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# imaginary unit

The *imaginary unit* $i:=\sqrt{-1}$. Any imaginary number $m$ may be written as $m=bi$, $b\in\mathbb{R}$. Any complex number $c\in\mathbb{C}$ may be written as $c=a+bi$, $a,b\in\mathbb{R}$.

Note that there are two complex square roots of $-1$ (i.e. the two solutions to the equation $x^{2}+1=0$ in $\mathbb{C}$), so there is always some ambiguity in which of these we choose to call “$i$” and which we call “$-i$”, though this has little bearing on any applications of complex numbers.

Related:

Imaginary,Complex

Synonym:

i

Type of Math Object:

Definition

Major Section:

Reference

## Mathematics Subject Classification

12D99*no label found*

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## Recent Activity

Jul 5

new correction: Error in proof of Proposition 2 by alex2907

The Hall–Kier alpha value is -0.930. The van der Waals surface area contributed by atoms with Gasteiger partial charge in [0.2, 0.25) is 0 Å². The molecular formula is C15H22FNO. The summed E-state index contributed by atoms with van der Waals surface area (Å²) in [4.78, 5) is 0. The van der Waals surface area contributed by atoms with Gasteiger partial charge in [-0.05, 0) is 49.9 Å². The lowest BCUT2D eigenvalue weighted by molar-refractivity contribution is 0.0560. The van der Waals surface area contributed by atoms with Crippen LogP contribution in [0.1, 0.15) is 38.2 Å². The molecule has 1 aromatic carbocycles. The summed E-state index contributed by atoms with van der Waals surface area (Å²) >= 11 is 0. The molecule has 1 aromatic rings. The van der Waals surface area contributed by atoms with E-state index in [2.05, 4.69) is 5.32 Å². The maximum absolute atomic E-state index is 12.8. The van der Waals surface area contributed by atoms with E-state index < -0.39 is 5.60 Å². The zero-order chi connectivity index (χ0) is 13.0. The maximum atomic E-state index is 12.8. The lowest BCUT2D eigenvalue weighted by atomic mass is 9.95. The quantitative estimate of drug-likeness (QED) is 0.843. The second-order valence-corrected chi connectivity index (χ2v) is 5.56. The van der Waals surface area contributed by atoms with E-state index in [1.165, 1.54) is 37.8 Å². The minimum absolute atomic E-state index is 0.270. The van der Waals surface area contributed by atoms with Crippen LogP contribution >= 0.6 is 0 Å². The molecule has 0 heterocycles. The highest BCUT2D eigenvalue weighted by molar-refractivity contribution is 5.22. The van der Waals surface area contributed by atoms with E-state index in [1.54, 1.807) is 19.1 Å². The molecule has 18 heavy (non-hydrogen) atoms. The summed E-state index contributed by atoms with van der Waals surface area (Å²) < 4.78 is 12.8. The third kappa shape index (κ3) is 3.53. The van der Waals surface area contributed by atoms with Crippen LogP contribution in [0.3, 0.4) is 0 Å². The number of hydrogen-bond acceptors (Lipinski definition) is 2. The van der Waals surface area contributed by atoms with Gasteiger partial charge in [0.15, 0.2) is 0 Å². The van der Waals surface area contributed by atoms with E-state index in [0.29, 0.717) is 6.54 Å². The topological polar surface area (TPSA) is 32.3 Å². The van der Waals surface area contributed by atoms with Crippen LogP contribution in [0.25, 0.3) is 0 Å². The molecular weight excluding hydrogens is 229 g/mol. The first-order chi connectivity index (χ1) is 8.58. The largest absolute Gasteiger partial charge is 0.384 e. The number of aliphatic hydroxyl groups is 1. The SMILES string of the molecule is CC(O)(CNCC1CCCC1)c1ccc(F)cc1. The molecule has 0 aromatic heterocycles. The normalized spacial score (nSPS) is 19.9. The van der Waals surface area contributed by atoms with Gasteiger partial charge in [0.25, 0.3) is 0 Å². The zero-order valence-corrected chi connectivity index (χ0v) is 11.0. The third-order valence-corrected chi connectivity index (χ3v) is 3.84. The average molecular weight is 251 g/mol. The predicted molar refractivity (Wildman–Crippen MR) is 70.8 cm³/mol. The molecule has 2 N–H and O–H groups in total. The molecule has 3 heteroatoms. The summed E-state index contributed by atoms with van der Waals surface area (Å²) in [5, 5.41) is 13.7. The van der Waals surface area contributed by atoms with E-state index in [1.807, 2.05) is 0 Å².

Jun 24

new question: A good question by Ron Castillo

Jun 23

new question: A trascendental number. by Ron Castillo

Jun 19

new question: Banach lattice valued Bochner integrals by math ias

new correction: Error in proof of Proposition 2 by alex2907

Jun 24

new question: A good question by Ron Castillo

Jun 23

new question: A trascendental number. by Ron Castillo

Jun 19

new question: Banach lattice valued Bochner integrals by math ias

## Comments

## imaginary unit

I would rather say something like:

We define "i" to be a root of f(X)=X^2-1=0. With this choice, the polynomial f has two roots, namely i and -i.

But I guess the entry is fine as it is.

Alvaro

## Re: imaginary unit

sqrt(-1)sqrt(-1)=sqrt((-1)(-1))=sqrt(1)=1

sqrt(-1)sqrt(-1)=i.i=-1

What do you think?

## Re: imaginary unit

Well, sqrt(ab)= sqrt(a)sqrt(b) is only valid for a,b>0?

## Re: imaginary unit

Of course not.